New achievement levels for students
Next spring, Nevada’s students in grades 3 through 8 will take a historic step into the future of Nevada education when they take new state tests that are fully aligned to the Nevada Academic Content Standards for English language arts and mathematics. Nevada has been working with 21 other states in the Smarter Balanced Assessment Consortium to develop these new tests, which will look very different from the Criterion Referenced Tests of Nevada’s past.
The new Smarter Balanced tests will be taken on computers instead of with paper and pencil and they are computer adaptive, which means that the computer program adjusts the difficulty of questions throughout the assessment, based on student responses.
The Smarter Balanced states, including Nevada, recently approved a set or recommendations on “achievement levels” that help to describe student performance on the new assessments. Nevada was actively involved in setting these achievement levels, and I was invited to join a team from Nevada at the in-person panel in October. During a meeting in Dallas, the Nevada team met with about 500 teachers, school leaders, higher education faculty parents, business and community leaders to review test questions and determine threshold scores for each grade and subject area. I was impressed by how thorough and transparent the process was, but I was also startled by the projection of how many students would fall short of proficiency marks under the recommended achievement levels.
Based on projections from the Smarter Balanced field test conducted in Nevada and 20 other states earlier this year, it is likely that fewer students will score at the higher achievement levels on the assessments, especially in the first few years. This drop in achievement will be hard to swallow, even in Nevada where our proficiency rates are lower than they should be. However, a drop in test scores doesn’t mean our students are sliding backwards or learning less. Rather, it means we now have a more accurate measure of where students are on the path to success, based on the higher standards and expectations we set to ensure that our students are challenged and prepared to compete nationally and globally. Think of it as a fresh start, an opportunity to hit the reset button.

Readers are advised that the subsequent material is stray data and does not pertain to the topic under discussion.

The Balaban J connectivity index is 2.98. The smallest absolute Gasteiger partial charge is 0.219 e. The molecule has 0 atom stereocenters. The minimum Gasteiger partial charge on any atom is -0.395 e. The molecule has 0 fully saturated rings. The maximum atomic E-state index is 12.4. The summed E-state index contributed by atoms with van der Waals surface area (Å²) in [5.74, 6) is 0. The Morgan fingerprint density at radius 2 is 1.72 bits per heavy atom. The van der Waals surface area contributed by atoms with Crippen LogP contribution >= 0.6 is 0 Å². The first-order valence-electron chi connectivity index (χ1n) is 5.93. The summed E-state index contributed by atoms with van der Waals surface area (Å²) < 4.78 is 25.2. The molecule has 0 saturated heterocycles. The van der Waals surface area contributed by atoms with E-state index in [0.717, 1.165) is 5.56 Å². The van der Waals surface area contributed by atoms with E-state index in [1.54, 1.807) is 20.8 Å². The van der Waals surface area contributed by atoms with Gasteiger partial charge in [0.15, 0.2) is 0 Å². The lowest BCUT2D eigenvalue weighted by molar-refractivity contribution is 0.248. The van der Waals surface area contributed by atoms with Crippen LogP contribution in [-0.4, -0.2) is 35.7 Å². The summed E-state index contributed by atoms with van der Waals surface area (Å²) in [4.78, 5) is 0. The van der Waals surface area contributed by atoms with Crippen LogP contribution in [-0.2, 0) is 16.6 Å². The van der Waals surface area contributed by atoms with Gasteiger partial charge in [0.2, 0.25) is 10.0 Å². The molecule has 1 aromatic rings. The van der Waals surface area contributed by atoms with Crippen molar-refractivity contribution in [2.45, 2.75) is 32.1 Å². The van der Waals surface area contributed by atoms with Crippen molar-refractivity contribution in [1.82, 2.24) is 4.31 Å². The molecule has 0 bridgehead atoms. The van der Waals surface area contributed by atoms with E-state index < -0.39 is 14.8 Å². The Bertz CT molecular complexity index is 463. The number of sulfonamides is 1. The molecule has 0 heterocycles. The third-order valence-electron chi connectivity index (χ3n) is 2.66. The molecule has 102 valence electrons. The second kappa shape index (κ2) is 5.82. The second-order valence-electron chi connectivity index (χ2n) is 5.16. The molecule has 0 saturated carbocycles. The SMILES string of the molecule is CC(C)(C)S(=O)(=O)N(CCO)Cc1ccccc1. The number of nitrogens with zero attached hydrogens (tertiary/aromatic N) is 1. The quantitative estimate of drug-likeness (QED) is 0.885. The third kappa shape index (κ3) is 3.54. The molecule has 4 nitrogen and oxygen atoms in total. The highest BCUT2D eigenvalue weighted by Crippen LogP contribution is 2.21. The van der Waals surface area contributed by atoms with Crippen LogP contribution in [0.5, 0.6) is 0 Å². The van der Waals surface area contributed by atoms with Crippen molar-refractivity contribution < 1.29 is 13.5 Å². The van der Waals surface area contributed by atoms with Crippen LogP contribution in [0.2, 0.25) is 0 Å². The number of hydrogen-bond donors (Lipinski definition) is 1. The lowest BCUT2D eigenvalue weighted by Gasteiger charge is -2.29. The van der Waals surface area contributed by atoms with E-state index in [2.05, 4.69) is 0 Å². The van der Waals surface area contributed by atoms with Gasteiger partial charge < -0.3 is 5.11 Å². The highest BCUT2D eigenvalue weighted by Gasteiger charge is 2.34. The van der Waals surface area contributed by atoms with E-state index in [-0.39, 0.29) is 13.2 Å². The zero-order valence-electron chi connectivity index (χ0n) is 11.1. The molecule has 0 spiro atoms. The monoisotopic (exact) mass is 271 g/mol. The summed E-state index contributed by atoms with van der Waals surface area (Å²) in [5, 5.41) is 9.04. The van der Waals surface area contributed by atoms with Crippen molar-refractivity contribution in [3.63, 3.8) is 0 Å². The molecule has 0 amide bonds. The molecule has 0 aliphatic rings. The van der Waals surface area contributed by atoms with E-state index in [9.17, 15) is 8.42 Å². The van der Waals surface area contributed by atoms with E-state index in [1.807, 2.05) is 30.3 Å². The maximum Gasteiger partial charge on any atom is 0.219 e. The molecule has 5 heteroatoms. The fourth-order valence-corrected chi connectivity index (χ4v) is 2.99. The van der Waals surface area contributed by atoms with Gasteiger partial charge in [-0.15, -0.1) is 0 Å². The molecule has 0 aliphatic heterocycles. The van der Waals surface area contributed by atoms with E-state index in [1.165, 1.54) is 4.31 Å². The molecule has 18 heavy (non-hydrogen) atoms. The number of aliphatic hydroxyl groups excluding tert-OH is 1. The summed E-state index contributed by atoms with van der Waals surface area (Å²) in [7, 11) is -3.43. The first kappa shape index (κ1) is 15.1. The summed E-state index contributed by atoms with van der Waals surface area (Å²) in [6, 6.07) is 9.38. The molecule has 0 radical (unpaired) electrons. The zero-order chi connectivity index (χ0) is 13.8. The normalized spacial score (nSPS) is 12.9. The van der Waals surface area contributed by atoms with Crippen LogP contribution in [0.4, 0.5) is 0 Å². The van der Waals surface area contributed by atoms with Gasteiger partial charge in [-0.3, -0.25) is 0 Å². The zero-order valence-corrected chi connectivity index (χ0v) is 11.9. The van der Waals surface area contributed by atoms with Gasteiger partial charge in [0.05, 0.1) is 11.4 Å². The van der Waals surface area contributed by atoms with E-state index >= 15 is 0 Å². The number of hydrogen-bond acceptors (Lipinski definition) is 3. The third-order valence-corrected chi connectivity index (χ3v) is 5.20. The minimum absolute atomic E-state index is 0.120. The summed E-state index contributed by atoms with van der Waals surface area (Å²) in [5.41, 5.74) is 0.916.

Because our new standards set higher expectations for students and the new tests will assess student performance against those higher standards, the bar has been raised. Results should improve as students have more years of instruction based on the new standards. We have seen this pattern in several other states that adopted more rigorous standards years before Nevada did.
To be ready for college and careers, Nevada’s students need to master skills such as critical thinking, analytical writing and problem solving. The new assessments Nevada will be using have been specifically developed to measure these real-world skills. This is an exciting and challenging time for students and educators in Nevada. Our successful transition to the Smarter Balanced assessments is a critical step toward the goal of ensuring all students are ready for success after high school.
Mark Newburn is a member of the Nevada State Board of Education and attended a session of Smarter Balanced States in October that set achievement levels that align with the Nevada Academic Content Standards in English language arts and Math. The board is scheduled to vote on the new standards on Thursday.